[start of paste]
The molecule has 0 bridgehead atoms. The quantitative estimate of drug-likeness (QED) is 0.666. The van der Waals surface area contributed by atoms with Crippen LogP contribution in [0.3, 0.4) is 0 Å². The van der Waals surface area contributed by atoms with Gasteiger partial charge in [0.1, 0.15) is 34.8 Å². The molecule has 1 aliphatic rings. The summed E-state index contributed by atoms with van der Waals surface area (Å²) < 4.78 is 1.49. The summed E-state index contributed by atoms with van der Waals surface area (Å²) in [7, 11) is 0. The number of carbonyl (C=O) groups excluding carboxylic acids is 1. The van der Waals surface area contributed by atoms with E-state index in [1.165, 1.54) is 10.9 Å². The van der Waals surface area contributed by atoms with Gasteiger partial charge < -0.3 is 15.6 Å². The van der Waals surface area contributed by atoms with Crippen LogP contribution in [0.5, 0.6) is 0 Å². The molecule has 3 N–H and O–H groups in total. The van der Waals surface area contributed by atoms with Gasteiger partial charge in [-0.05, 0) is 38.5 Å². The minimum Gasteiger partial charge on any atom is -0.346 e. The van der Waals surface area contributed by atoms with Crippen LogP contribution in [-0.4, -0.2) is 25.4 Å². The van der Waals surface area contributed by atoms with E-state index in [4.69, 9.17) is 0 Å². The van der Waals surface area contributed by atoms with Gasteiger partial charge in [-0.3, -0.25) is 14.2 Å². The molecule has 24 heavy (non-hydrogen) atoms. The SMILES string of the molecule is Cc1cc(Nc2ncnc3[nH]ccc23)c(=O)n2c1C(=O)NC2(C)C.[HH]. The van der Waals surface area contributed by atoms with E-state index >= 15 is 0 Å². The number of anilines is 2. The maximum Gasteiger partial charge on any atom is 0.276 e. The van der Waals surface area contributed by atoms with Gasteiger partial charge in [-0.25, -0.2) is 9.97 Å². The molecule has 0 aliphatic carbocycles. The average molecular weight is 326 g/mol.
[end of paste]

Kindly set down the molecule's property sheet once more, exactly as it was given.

The molecule has 0 bridgehead atoms. The quantitative estimate of drug-likeness (QED) is 0.666. The van der Waals surface area contributed by atoms with Crippen LogP contribution in [0.3, 0.4) is 0 Å². The van der Waals surface area contributed by atoms with Gasteiger partial charge in [0.1, 0.15) is 34.8 Å². The molecule has 1 aliphatic rings. The summed E-state index contributed by atoms with van der Waals surface area (Å²) < 4.78 is 1.49. The summed E-state index contributed by atoms with van der Waals surface area (Å²) in [7, 11) is 0. The number of carbonyl (C=O) groups excluding carboxylic acids is 1. The van der Waals surface area contributed by atoms with E-state index in [1.165, 1.54) is 10.9 Å². The van der Waals surface area contributed by atoms with Gasteiger partial charge < -0.3 is 15.6 Å². The van der Waals surface area contributed by atoms with Crippen LogP contribution in [0.5, 0.6) is 0 Å². The molecule has 3 N–H and O–H groups in total. The van der Waals surface area contributed by atoms with Gasteiger partial charge in [-0.05, 0) is 38.5 Å². The minimum Gasteiger partial charge on any atom is -0.346 e. The van der Waals surface area contributed by atoms with Crippen LogP contribution in [-0.4, -0.2) is 25.4 Å². The van der Waals surface area contributed by atoms with E-state index in [4.69, 9.17) is 0 Å². The van der Waals surface area contributed by atoms with Gasteiger partial charge in [-0.3, -0.25) is 14.2 Å². The molecule has 24 heavy (non-hydrogen) atoms. The SMILES string of the molecule is Cc1cc(Nc2ncnc3[nH]ccc23)c(=O)n2c1C(=O)NC2(C)C.[HH]. The van der Waals surface area contributed by atoms with E-state index >= 15 is 0 Å². The number of anilines is 2. The maximum Gasteiger partial charge on any atom is 0.276 e. The van der Waals surface area contributed by atoms with Gasteiger partial charge in [-0.25, -0.2) is 9.97 Å². The molecule has 0 aliphatic carbocycles. The average molecular weight is 326 g/mol.